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The Story of Prevnar


Ronald J. Eby, Ph.D.
Dace V. Madore, Ph.D.
Velupillai Puvanesarajah, Ph.D.


Fifteen years in the making, and millions of doses of Prevnar later, the combined efforts of the three scientists and their teams have led to a great advance in child health. Since it became available in 2000, Prevnar has been called, "one of the most important advances in pediatric medicine," having systematically removed the risk of S. pneumoniae infections in children.

 


In the 1980s and 1990s, thousands of cases of pediatric pneumonia and millions of ear infections worldwide were still being caused by Streptococcus pneumoniae bacteria. The bacteria, which come in seven main forms, are also responsible for other devastating childhood infections, like meningitis (infection of the brain and spinal cord lining) and bacteremia (dangerous blood infection). Left untreated, these infections can lead to permanent organ damage and even death.

According to the World Health Organization, one million deaths worldwide in children 5 years and younger were linked to S. pneumoniae infection each year prior to approval of Prevnar in 2000. Since then it has all but wiped out invasive pneumoccal disease in young children, preventing 12,700 cases in the U.S. in 2002 alone.

The development of Prevnar is the culmination of a 15-year effort beginning with Dr. Ronald J. Eby working in his lab at Praxis Biologics (now part of Wyeth Pharmaceuticals) in Rochester, NY. Dr. Eby knew that he would need to develop new techniques to make a vaccine that would work in the undeveloped immune systems of infants. Available vaccine technology would only allow him to create a vaccine that would work in adults for this condition. The key was to change the vaccine in some way to be effective in children.

"We knew in our hearts we would succeed. The technology.. had been developed in the 1930s. Plysaccharide vaccines had also ben introduced after World War II, but they and others that followed are only effective in adults."
- Ronald J. Eby, Ph.D.


Most vaccines work by tricking the immune system into thinking that a real infection is taking place, even though it is not. Then when the person is exposed to that illness again, the immune system is already activated and ready to fend it off. Dr. Eby had to find a substance that would stimulate a strong enough immune response in the immature system of an infant to safeguard from future infection.

Existing vaccine technologies used the outer coat of bacteria to trigger an immune response from the body. Dr. Eby used this approach but linked a protein to the bacteria's outer coat that could be recognized by an infant's immune system.

The catch was that S. pneumoniae comes in seven main forms, so Dr. Eby had to create a separate compound for each of these and roll all of them into one seven-part vaccine.

Dr. Eby and his team produced numerous candidate vaccines that had the potential to be recognized by the infant immune system and provide protection against infection. Each one had to be carefully tested.

"The possibility of saving lives is why all of us enjoy working in vaccines. What is most rewarding for me is witnessing Prevnar's success worldwide in reducing diseasse incidence due to S. pneumoniae."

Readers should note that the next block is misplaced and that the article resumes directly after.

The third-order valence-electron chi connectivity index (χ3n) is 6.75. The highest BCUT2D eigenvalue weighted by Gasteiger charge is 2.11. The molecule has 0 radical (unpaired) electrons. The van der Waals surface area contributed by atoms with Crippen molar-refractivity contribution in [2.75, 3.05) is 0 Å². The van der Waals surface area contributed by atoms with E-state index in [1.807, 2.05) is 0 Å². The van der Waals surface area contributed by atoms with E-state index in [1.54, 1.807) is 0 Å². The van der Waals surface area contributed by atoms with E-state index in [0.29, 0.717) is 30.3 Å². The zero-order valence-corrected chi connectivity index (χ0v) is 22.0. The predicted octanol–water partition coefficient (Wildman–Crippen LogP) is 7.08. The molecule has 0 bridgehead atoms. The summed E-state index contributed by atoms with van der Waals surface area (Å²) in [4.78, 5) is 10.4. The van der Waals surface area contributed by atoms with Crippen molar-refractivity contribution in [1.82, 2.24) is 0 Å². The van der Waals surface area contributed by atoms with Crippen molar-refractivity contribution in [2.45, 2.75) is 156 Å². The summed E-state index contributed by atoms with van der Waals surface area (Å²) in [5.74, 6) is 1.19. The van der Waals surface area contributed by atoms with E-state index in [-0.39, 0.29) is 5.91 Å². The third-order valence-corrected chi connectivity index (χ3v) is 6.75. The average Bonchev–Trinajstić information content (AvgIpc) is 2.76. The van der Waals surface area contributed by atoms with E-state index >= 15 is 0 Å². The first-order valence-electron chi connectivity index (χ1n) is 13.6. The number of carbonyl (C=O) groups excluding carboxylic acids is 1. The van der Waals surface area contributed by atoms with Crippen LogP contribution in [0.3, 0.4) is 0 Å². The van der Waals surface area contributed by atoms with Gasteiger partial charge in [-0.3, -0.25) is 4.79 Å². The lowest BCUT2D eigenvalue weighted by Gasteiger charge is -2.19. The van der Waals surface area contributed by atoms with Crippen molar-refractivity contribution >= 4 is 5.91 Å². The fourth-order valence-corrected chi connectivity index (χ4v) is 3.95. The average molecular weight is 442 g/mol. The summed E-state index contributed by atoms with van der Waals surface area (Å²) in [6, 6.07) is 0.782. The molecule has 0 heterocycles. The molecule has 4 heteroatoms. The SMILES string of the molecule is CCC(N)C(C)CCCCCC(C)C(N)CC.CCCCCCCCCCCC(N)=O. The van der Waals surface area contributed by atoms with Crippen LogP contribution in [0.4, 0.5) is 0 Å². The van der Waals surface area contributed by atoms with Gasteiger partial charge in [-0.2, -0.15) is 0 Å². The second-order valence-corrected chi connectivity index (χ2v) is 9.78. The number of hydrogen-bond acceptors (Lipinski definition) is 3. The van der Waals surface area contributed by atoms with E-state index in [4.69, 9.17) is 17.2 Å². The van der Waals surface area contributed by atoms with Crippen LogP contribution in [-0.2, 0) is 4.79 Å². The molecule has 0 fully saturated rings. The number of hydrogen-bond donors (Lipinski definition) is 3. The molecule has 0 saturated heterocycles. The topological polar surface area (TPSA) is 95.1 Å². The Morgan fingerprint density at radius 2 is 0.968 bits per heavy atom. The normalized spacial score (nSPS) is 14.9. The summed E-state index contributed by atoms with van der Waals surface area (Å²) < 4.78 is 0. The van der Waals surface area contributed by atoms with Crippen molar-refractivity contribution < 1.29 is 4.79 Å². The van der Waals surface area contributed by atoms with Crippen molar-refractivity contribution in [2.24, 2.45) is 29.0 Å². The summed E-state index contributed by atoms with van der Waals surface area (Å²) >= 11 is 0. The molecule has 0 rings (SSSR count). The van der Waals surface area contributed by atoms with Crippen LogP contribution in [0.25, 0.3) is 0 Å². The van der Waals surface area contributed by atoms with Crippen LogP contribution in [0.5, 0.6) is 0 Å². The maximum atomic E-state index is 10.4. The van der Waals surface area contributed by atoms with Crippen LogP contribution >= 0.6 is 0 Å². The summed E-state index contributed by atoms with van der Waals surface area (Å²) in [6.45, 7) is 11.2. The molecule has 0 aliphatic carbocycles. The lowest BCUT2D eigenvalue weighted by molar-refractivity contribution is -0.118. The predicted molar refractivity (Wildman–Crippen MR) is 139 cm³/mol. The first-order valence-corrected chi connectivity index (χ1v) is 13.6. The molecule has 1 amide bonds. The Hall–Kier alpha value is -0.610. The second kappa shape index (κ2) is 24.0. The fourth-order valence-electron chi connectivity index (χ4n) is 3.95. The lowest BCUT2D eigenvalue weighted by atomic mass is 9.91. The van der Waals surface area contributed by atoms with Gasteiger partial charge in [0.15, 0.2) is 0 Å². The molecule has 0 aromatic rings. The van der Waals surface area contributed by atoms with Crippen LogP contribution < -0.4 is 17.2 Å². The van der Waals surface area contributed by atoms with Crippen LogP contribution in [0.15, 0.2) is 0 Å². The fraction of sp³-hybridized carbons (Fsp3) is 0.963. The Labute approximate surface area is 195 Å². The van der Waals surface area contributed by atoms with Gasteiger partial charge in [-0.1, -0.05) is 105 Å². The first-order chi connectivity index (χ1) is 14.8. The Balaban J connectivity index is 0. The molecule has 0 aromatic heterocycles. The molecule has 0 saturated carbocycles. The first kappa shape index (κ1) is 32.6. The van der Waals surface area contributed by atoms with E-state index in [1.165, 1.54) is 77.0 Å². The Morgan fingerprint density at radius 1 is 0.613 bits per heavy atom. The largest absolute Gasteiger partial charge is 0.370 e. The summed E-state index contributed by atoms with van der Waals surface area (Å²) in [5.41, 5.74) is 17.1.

- Dace V. Madore, Ph.D.


Dr. Dace V. Madore, whose specialty was in clinical trials, was called upon to help in the development of a clinical program that could bring this new vaccine to the public. In order to introduce a new therapy for widespread use, scientists have to conduct rigorous studies to show that it is both safe and effective in humans.

A decade long journey took Dr. Madore from the lab to the clinic to the road. Because the vaccine was unique in that it was targeting seven forms of one bacterium, she had to develop new methods for running the clinical testing. She needed to be able to tell which parts of the vaccine were functioning well and which needed modifications. She had to run multiple trials for all the different candidates Dr. Eby's group produced and get reliable results every time. She then traveled around the country, participating in conferences and speaking at meetings, to convince the medical community to accept these new methodologies for vaccine testing.

Once the vaccine was shown to be safe and effective, the challenge of making the quantities of vaccine required for the millions of children worldwide was left to Dr. Velupillai Puvanesarajah. He had already made the 30,000 to 40,000 doses that clinical trials alone required and now 10,000 times that number would be needed for distribution on the millions of children.

"When people tell me how many lives have been saved, I must admit that I feel really good. It's very rewarding to actuallly have an impact on peoples health."
- Velupillai Puvanesarajah, Ph.D.


Developing a way to produce enough vaccine without compromising quality or safety was quite an undertaking. The large-scale production of this vaccine required an innovative multi-step process to ensure safety and consistency from batch to batch. The resulting manufacturing process, equipment and facilities pioneered by Dr. Puvanesarajah have successfully manufactured more than 72 million doses of Prevnar to date.

The impact of the vaccine on child health has been dramatic. The development of this type of vaccine has "represented the greatest vaccine breakthrough of the late 20th century," according to Jeffrey Baker and Samuel Katz of Duke University Medical Center.

These scientists have demonstrated the creativity, resolve, and cooperation needed to bring a successful therapy to the public. Their impact on the world at large is illustrated by the hundreds of thousands of lives saved.

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